John Tyler
Cause of Death Age Burial Location President Grave #
Bilious fever 71 Richmond, Virginia 27th in my collection




Presidents Tyler and Monroe rest
atop a hill in Richmond, Virginia.





As the Civil War approached, Tyler
remained loyal to Virginia and gave
up his United States citizenship.
As you can see, I am thrilled to
be there.


Tyler's bronze bust begins to
show its age, as a layer of
patina starts to form.




Confederate President Jefferson
Davis is also buried at Hollywood
Cemetery.




                                       *** Interesting Facts ***

* A Virginia lawyer, John Tyler was an attendee of the College of William and Mary, where he graduated from in 1807. It was two years later that he passed the bar, and it was two years after that when he began serving in the Virginia General Assembly. In 1816, Tyler was appointed to the U.S. House of Representatives to fill the spot of a congressman who had just passed away. He was re-elected to that body twice, and served until 1821, at which point he returned to the Virginia General Assembly. In 1825, he began his tenure as the
governor of his native state, a position his own father had held nearly two decades prior.


* Tyler left Virginia in 1827 for Washington. He returned to the Capitol, but this time he was to serve in the Senate, not the House. He stayed in the Senate for nearly nine years, one of which he was the president pro tempore. He then served a third stint in the Virginia legislature. John Tyler ran for vice president on two separate occasions, and on the second try he won, being carried into office on the back of war hero William Henry Harrison. On March 4, 1841, John Tyler officially became the vice president. He would only hold the position for a single month. President Harrison, deathly ill, succumbed to pleurisy and pneumonia after one month in office.


* William Harrison's death stirred a controversy unparalleled at the time. No president had ever died in office before, and no one knew who was to succeed the deceased leader. Upon his arrival in Washington two days after Harrison's demise, Tyler proclaimed that he was now the president. Some argued that Tyler was only the acting president, while others felt that Tyler was not the president at all. In June of 1841, after much debate, Congress declared that Tyler was indeed the president of the United States. The move would remain controversial for years, and even earned Tyler the nickname "His Accidency".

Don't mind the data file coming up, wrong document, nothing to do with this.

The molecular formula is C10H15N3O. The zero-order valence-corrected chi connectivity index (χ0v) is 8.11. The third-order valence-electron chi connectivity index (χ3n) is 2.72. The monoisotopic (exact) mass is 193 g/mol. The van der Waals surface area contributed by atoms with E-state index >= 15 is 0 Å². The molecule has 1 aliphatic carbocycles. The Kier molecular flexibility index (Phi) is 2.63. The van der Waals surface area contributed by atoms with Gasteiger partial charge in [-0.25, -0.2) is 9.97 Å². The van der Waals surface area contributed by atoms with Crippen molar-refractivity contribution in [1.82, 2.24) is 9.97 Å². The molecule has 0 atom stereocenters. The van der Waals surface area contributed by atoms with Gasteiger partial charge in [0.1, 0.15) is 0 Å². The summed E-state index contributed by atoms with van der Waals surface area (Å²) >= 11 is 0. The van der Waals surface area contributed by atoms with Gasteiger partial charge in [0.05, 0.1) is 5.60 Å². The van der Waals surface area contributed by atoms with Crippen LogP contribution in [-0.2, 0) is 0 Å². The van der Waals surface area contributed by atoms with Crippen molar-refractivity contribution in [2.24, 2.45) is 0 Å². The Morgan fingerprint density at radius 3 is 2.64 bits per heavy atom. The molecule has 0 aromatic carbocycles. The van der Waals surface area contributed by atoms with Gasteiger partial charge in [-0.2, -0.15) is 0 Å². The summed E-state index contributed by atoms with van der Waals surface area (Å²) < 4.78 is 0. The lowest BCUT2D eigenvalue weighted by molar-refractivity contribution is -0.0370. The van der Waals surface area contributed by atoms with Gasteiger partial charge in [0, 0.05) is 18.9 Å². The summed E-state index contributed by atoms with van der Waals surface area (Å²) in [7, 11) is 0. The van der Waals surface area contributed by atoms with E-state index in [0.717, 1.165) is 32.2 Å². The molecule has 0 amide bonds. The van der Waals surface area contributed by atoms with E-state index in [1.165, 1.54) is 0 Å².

* John Tyler, who was a Democratic-Republican for much of his lifetime, was elected to the vice presidency as a Whig candidate. Those within the group were not particularly fond of Tyler, mainly because of his basic government beliefs. Tyler favored states' rights, while the Whigs believed in a strong federal government. When he became president, Tyler found himself at odds with notable politicians such as Henry Clay, another member of the Whig Party. The Kentucky senator, who did not accept Tyler as the president, feuded with him about the banking system. In order to make up for the destruction of the banking system by Andrew Jackson, Clay wanted to establish a Third Bank of the United States. Twice he pushed a bill for the bank through Congress, and twice President Tyler vetoed it. Becoming even less popular, virtually all of Tyler's cabinet resigned. The Whigs eventually cast out Tyler, and he served the rest of his term with no official political party. In 1845, he left the presidency and returned to his home in Virginia.


* When the southern states seceded from the Union, John Tyler seceded with them. He denounced his U.S. citizenship and was even elected to the Confederate House of Representatives. Tyler never got the chance to serve, though. Arriving in Richmond in January of 1862, Tyler moved into the Exchange Hotel, where he was to be joined by his wife, Julia, on a later date. Julia Tyler arrived ahead of schedule, however, fearing that something terrible had happened to her husband. Though the former president was alright at the time being, her predictions soon came true. Within a few days, John Tyler became ill and collapsed. Remaining at the hotel for the next half week, the couple planned to return home, but the politician's condition worsened the evening prior to their departure. With his wife and a doctor by his side, the 71-year-old passed away. Buried with honors by the Confederacy, Tyler's death was virtually ignored by the country he had abandoned after so many years of servitude.



First Lady: Letitia Christian Tyler (1841-1842)

                 Priscilla Cooper Tyler (1842-1844)

                 Julia Gardiner Tyler (1844-1845)

  - Spouse: Letitia Christian Tyler (m. 1813-1842)

                 Julia Gardiner Tyler (m. 1844-1862)


Political Party:
 Democratic-Republican Party

                       Whig Party


Vice President:
None


Last Words:
"Doctor, I am going... Perhaps it is best."

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